The Aeolians, Oakwood University's premier touring ensemble, was founded in 1946 by former professor, Dr. Eva B. Dykes. This choir has 45-60 members from various disciplines, and the group travel nationally and internationally as musical ambassadors for the University. The choir has visited Romania, Great Britain, Poland, Jamaica, and Bermuda among other locations. The group has also performed at the White House for President Bill Clinton and at the Kennedy Center, both in Washington, D.C. The current conductor of the ensemble is Jason Max Ferdinand, M.M., a graduate of Oakwood University and Morgan State University and a former Aeolian. He is also the current conductor of the Oakwood University Choir. Other musical ensembles on campus include gospel choirs Dynamic Praise, Voices of Triumph, the group Serenity winners of the First Season of "Making The Group" reality show competition. Oakwood University is known for its legacy of great music. In 2010, Oakwood's group, "Committed" won the national competition The Sing-off.
The university has a rich musical tradition and its musical alumni include singer and pastor Wintley Phipps, Natalie Cadet of the Cadet Sisters and the original founding members of the a cappella gospel group Take 6.
At the 2008 Honda Campus All-Star Challenge National Championship Tournament in Orlando, Florida, Oakwood University team members brought home the trophy. This competition featured 64 teams from historically black colleges and universities around the nation. In addition to winning the championship, Oakwood University received a grant of $50,000 from the American Honda Motor Company. Both the quiz bowl and basketball teams adjusted their playing schedules to not play on Saturday, the day observed as the Sabbath (Oakwood University is a Seventh-day Adventist institution), and both teams still emerged as champions over Alcorn State University. At the 2009 Honda Campus All-Star Challenge National Championship Tournament, the team, led by captain Alesis Turner, returned to again be named the champions (the team played in the final rounds against North Carolina Central University). In 2017 Oakwood for the third time won the HCASC Tournament, defeating Bowie State University in the finals without losing a game the entire tournament. 2017 marked the 28th season of the tournament. The school joins Tuskegee University, Florida A&M University, and Morehouse College, as the only schools to win back-to-back championships at HCASC.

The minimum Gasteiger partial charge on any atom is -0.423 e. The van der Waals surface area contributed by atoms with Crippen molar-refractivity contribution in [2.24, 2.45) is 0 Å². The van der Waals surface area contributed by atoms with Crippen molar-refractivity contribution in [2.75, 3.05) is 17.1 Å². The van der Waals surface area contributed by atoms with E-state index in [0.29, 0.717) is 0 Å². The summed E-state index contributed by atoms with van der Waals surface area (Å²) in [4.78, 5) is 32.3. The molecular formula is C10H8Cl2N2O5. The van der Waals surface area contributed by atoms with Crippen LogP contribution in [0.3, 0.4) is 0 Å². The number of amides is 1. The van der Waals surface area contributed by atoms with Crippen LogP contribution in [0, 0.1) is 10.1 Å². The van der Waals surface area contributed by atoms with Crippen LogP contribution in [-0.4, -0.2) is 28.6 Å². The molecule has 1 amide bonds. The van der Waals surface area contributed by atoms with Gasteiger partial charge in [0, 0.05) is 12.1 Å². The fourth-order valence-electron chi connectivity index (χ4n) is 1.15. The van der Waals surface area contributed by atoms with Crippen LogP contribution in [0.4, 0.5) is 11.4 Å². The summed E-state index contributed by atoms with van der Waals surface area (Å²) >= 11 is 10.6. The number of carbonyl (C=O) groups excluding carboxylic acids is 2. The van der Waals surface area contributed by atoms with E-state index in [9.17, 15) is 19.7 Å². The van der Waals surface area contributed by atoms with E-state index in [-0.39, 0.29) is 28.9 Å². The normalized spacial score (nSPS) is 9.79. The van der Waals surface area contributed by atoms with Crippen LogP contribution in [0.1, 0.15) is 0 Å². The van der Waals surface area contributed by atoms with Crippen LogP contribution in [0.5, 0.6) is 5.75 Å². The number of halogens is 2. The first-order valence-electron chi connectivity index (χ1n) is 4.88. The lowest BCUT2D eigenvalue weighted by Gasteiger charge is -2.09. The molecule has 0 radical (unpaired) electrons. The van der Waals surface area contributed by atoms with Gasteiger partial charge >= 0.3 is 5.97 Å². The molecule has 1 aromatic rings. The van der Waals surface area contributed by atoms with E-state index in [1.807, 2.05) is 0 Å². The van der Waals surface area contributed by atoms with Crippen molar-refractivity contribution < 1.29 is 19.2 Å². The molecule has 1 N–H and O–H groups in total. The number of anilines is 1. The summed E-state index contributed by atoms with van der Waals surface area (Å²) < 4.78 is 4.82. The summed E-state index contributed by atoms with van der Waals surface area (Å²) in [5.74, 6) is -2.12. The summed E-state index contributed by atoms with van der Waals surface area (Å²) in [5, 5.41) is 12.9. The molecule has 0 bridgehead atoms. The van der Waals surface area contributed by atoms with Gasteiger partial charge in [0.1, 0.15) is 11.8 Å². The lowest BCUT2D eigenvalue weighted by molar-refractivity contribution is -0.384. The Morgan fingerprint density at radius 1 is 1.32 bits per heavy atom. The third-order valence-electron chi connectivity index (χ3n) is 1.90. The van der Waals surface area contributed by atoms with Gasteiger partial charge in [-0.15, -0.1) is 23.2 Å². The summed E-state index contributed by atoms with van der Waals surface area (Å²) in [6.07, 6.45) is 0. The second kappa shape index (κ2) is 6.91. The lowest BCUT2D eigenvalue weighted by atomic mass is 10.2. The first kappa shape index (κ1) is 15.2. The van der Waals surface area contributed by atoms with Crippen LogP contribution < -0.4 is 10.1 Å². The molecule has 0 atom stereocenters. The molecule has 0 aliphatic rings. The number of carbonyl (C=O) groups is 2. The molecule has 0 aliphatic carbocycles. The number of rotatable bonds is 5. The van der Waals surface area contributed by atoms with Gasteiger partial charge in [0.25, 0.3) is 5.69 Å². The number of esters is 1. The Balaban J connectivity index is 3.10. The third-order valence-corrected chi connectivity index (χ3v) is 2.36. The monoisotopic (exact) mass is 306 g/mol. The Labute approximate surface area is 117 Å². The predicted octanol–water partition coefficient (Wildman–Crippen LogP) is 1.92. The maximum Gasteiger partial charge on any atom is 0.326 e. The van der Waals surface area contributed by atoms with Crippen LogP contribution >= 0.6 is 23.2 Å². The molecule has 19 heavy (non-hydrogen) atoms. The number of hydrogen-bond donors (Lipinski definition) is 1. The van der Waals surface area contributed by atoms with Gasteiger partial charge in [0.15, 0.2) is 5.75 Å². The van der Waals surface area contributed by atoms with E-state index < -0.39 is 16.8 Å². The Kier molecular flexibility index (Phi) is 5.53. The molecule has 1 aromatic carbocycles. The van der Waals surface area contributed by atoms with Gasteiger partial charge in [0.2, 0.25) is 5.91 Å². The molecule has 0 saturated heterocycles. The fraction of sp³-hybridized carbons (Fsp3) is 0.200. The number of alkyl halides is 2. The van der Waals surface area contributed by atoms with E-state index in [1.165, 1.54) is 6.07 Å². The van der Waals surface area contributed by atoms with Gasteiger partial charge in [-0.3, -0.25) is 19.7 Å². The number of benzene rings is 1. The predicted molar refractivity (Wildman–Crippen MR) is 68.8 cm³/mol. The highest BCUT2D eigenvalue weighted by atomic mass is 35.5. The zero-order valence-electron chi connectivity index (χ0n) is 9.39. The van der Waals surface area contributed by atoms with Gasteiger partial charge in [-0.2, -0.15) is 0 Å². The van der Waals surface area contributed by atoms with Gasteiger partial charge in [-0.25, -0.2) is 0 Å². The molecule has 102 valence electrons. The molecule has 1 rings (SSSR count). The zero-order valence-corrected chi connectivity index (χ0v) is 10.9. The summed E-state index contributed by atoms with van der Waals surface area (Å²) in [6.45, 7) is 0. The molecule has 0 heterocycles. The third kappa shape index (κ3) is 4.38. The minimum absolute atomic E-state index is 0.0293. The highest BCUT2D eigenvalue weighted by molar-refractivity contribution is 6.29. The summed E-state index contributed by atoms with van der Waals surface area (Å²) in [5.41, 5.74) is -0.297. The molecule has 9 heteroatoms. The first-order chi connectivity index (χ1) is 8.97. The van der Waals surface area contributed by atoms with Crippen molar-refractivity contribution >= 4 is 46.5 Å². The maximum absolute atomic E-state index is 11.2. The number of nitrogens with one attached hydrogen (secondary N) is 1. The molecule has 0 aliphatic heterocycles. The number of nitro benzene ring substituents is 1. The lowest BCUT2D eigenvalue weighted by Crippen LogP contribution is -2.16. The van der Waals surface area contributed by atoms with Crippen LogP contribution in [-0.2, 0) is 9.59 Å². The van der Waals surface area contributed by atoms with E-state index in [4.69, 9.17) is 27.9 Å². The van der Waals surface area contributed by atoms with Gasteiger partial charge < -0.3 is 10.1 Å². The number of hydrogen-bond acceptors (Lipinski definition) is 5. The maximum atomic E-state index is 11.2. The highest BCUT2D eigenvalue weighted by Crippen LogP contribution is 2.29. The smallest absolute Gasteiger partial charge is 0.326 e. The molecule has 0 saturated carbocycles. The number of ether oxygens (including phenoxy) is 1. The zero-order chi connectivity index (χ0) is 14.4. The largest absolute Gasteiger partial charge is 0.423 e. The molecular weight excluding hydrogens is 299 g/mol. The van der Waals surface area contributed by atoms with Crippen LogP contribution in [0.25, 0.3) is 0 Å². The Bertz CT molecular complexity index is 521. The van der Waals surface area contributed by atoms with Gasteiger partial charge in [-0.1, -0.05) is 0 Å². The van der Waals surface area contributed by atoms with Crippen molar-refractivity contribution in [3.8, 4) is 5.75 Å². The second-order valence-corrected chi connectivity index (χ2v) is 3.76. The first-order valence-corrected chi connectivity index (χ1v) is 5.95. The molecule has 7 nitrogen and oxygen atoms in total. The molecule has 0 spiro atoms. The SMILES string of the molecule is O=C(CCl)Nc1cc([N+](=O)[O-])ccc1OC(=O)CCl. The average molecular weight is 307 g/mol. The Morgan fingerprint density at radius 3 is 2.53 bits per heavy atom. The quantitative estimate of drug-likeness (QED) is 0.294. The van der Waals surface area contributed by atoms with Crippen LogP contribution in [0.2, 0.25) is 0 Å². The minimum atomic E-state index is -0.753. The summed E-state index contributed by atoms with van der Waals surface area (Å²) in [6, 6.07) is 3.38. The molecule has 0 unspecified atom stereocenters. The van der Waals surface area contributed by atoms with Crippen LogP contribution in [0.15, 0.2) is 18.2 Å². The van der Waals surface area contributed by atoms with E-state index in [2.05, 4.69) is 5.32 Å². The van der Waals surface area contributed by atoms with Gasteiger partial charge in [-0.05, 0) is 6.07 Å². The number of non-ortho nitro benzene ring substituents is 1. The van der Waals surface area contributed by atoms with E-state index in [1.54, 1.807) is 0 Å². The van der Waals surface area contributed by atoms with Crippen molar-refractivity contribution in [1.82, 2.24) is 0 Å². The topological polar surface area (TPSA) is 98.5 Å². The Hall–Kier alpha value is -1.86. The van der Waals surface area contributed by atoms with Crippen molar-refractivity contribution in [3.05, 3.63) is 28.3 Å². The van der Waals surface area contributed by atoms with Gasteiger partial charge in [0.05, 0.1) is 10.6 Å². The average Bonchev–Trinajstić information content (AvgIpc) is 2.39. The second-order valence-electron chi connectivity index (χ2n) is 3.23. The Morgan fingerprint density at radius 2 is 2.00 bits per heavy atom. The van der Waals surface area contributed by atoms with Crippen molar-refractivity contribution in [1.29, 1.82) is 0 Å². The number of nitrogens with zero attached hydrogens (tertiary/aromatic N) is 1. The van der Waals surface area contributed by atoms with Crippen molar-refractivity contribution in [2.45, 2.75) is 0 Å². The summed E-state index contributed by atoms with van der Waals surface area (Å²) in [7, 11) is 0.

|Dr. Delbert Baker||1975||Administrator, educator, author and former president of Oakwood University (currently serves on the White House Board for HBCUs)|||
|Barry Black||former U.S. Navy Chief of Chaplains and Chaplain of the U.S. Senate|
|Ronald Brise||Florida State Representative|
|Dr. Stephen L. Williams, Sr.||1983||Author, TV personality, Pastor|
|Angela Brown||Soprano Opera Singer|
|Natalie Cadet||Singer, member of Cadet Sisters|
|Alvin Chea||Member of the gospel group Take 6|
|Clifton Davis||Actor, Pastor, Singer, Songwriter|
|Poblador Allyster John||Nike Shoe Mogul, Physical Therapist, PT|
|Hallerin Hilton Hill||radio talk show host, WNOX Knoxville, Tennessee|
|T. R. M. Howard||1931||Civil Rights Leader, Surgeon, Entrepreneur, Mentor to Medgar Evers and Fannie Lou Hamer|
|Heather Knight||1982||President of Pacific Union College|
|John Lomacang||Pastor, Singer|
|Davido||Nigerian Afropop musician|
|Brian McKnight||R&B Singer/musician, and also brother of alumnus Claude McKnight|
|Claude McKnight||Member of the gospel group Take 6|
|Toni Neal||Traffic Anchor, WSB-TV Atlanta, Georgia|
|Justin Foster, MD||2010||Notable Physician|
|Wintley Phipps||Pastor, Singer, Founder and President of U.S. Dream Academy|
|John F. Street||Former mayor of Philadelphia, Pennsylvania|
|Mervyn Warren||Member of the gospel group Take 6|
|Committed||Winner's of Season 2, NBC's The Sing Off|
|Amber Bullock||2011||Winner of Season 4 BET's Sunday Best|
|Oliver J. Davis, Jr.||1991||South Bend Common Councilman 6th District and President (Democrat) South Bend, Indiana|||
Two books have been written about the history of Oakwood: Oakwood! A Vision Splendid and A Place Called Oakwood: